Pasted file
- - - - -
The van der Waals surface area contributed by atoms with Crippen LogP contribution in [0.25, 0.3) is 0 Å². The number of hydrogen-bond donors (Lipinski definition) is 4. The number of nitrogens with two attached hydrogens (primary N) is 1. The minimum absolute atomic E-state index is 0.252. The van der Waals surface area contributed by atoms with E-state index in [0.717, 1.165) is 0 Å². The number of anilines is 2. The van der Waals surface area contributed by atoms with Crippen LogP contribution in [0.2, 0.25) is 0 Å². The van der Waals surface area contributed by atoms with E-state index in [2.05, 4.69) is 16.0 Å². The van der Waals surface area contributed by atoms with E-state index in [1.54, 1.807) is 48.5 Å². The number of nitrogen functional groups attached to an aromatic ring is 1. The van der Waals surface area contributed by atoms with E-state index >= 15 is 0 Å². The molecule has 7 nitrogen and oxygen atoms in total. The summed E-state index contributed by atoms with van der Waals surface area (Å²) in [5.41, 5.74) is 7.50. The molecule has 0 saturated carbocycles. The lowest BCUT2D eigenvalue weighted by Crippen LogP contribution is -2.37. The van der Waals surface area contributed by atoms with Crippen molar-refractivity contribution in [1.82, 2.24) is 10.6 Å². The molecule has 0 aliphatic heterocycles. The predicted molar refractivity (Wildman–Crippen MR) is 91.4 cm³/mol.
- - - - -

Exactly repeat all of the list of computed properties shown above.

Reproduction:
The van der Waals surface area contributed by atoms with Crippen LogP contribution in [0.25, 0.3) is 0 Å². The number of hydrogen-bond donors (Lipinski definition) is 4. The number of nitrogens with two attached hydrogens (primary N) is 1. The minimum absolute atomic E-state index is 0.252. The van der Waals surface area contributed by atoms with E-state index in [0.717, 1.165) is 0 Å². The number of anilines is 2. The van der Waals surface area contributed by atoms with Crippen LogP contribution in [0.2, 0.25) is 0 Å². The van der Waals surface area contributed by atoms with E-state index in [2.05, 4.69) is 16.0 Å². The van der Waals surface area contributed by atoms with E-state index in [1.54, 1.807) is 48.5 Å². The number of nitrogen functional groups attached to an aromatic ring is 1. The van der Waals surface area contributed by atoms with E-state index >= 15 is 0 Å². The molecule has 7 nitrogen and oxygen atoms in total. The summed E-state index contributed by atoms with van der Waals surface area (Å²) in [5.41, 5.74) is 7.50. The molecule has 0 saturated carbocycles. The lowest BCUT2D eigenvalue weighted by Crippen LogP contribution is -2.37. The van der Waals surface area contributed by atoms with Crippen molar-refractivity contribution in [1.82, 2.24) is 10.6 Å². The molecule has 0 aliphatic heterocycles. The predicted molar refractivity (Wildman–Crippen MR) is 91.4 cm³/mol.